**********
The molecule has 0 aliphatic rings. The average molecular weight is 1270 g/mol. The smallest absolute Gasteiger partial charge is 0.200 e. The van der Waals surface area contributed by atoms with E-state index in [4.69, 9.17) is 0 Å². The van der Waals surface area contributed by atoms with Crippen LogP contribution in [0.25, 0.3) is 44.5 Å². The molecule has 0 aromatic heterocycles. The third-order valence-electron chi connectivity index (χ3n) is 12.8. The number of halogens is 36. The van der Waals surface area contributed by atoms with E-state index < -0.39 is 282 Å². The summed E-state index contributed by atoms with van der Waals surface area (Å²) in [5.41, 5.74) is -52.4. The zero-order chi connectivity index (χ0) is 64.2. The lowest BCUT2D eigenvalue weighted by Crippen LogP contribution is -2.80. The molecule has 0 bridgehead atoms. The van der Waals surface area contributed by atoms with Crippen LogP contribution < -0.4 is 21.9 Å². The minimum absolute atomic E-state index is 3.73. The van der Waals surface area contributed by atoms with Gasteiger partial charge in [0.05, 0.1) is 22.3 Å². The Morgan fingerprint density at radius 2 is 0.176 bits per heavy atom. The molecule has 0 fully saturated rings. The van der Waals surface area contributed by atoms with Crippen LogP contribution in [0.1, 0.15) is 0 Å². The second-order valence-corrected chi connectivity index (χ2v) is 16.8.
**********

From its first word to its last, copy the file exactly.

The molecule has 0 aliphatic rings. The average molecular weight is 1270 g/mol. The smallest absolute Gasteiger partial charge is 0.200 e. The van der Waals surface area contributed by atoms with E-state index in [4.69, 9.17) is 0 Å². The van der Waals surface area contributed by atoms with Crippen LogP contribution in [0.25, 0.3) is 44.5 Å². The molecule has 0 aromatic heterocycles. The third-order valence-electron chi connectivity index (χ3n) is 12.8. The number of halogens is 36. The van der Waals surface area contributed by atoms with E-state index < -0.39 is 282 Å². The summed E-state index contributed by atoms with van der Waals surface area (Å²) in [5.41, 5.74) is -52.4. The zero-order chi connectivity index (χ0) is 64.2. The lowest BCUT2D eigenvalue weighted by Crippen LogP contribution is -2.80. The molecule has 0 bridgehead atoms. The van der Waals surface area contributed by atoms with Crippen LogP contribution < -0.4 is 21.9 Å². The minimum absolute atomic E-state index is 3.73. The van der Waals surface area contributed by atoms with Gasteiger partial charge in [0.05, 0.1) is 22.3 Å². The Morgan fingerprint density at radius 2 is 0.176 bits per heavy atom. The molecule has 0 fully saturated rings. The van der Waals surface area contributed by atoms with Crippen LogP contribution in [0.1, 0.15) is 0 Å². The second-order valence-corrected chi connectivity index (χ2v) is 16.8.